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The Client Journey


Most firms are just beginning to review their business development plans for the coming financial year.

A key part of this process should be looking at the journey undertaken by the client prior to actually making a commitment to purchase any particular legal transaction.

The Changing Legal Market

In the last few years the broad nature of that journey has changed significantly.

New entrants, including Alternative Business Structures and overseas operators seeking to gain a foothold in the UK, are entering the market as a result of the Legal Services Act.

The recession has also had a dramatic impact– clients’ expectations have risen dramatically, and some commentators believe it will be another decade before the level of fee income and profitability per transaction of the pre-2008 period is achieved.

In addition, in many case the expectation from the client has moved from a purchase based on hourly rates to a fixed fee arrangement, where there is certainty of cost and outcome.

In the private client field in particular, many individuals believe that they can undertake the work themselves because a lot of it is business process-based and help is only required for the legal aspects of the transaction.

Thus, the relationship with law firms is increasingly changing from being one of the total service provider to a part-service (i.e. legal service only) provider.

Who IS your client?

Understanding who the firm’s clients are prior to designing the client journey is critical. The days of law firms accepting any potential client who came through the door should be gone, although many organisations still ignore the risk associated with accepting the ‘wrong’ type of clients.

It is crucial to properly examine and consciously define the ideal client profile. This exercise should be carried out across individual departments and it is essential that the business development leader ensures that there is synchronicity and compatibility of client type across the firm.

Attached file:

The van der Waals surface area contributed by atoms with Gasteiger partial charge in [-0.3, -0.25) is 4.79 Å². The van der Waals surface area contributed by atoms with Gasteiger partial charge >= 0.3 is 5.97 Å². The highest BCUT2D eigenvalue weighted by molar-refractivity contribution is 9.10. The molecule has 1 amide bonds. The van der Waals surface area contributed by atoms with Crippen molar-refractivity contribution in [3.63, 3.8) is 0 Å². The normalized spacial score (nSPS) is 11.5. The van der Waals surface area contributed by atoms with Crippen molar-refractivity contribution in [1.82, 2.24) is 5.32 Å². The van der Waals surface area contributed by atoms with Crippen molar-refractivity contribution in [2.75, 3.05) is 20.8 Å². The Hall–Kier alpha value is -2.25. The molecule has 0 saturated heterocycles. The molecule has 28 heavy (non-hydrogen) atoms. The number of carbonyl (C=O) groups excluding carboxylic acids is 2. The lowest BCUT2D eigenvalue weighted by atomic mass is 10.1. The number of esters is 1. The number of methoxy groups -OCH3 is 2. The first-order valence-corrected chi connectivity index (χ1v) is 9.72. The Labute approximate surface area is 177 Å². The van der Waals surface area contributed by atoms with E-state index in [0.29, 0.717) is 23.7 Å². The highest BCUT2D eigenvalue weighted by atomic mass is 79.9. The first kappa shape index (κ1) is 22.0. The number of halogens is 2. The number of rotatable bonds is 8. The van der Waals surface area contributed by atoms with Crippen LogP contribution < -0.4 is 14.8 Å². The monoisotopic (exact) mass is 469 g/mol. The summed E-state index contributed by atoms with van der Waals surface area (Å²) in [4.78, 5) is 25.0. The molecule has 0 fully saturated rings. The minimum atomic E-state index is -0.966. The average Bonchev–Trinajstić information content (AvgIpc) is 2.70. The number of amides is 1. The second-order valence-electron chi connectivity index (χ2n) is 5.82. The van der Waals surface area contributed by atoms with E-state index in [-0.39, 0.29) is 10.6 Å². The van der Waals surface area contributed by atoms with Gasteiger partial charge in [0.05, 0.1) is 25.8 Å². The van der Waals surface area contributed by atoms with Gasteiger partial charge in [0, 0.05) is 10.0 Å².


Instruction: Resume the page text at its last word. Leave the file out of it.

This is the foundation of any successful cross-selling programme, and facilitates the correct allocation of scarce resources (both time and money) to the most appropriate opportunities.

The Approach Needs to Reflect the Changing Times

The traditional methods of business development were largely ‘scattergun’ in nature and relied heavily on brochures, swamped networking meetings advertising, as well as seminar programmes measured by the number of attendees rather than the success of on-selling services.

In the new environment it is critical that firms consider methods of promotion and business development that are much more targeted to their pre-defined ideal clients, and reflect the changing nature of their client base and the worlds that their clients operate in.

The firm should then be in a position to tailor the resources it makes available to meet the requirements of its clients at the appropriate place – be this through Google searches, hearing a talk, subscribing to a newsletter, reading an article, attending a conference or, increasingly, downloading a How-to or Tips booklet.

Beyond the first Contact

Undertaking client journey analysis involves mapping the whole process, from when the potential client might hear about the organisation's existence and capability, to the decision to select and approach an individual within that organisation with an instruction.

The journey should not stop at the point where the client walks in through the front door or sends that first e-mail. It should actually continue to ensure that:

• The client is properly dealt with in reception;

• Their emails are responded to in a timely and appropriate fashion;

• The conversations are properly directed;

• The client understands that the firm itself requires payment for its support; and

• The terms and conditions of this contractual relationship are clearly laid out.

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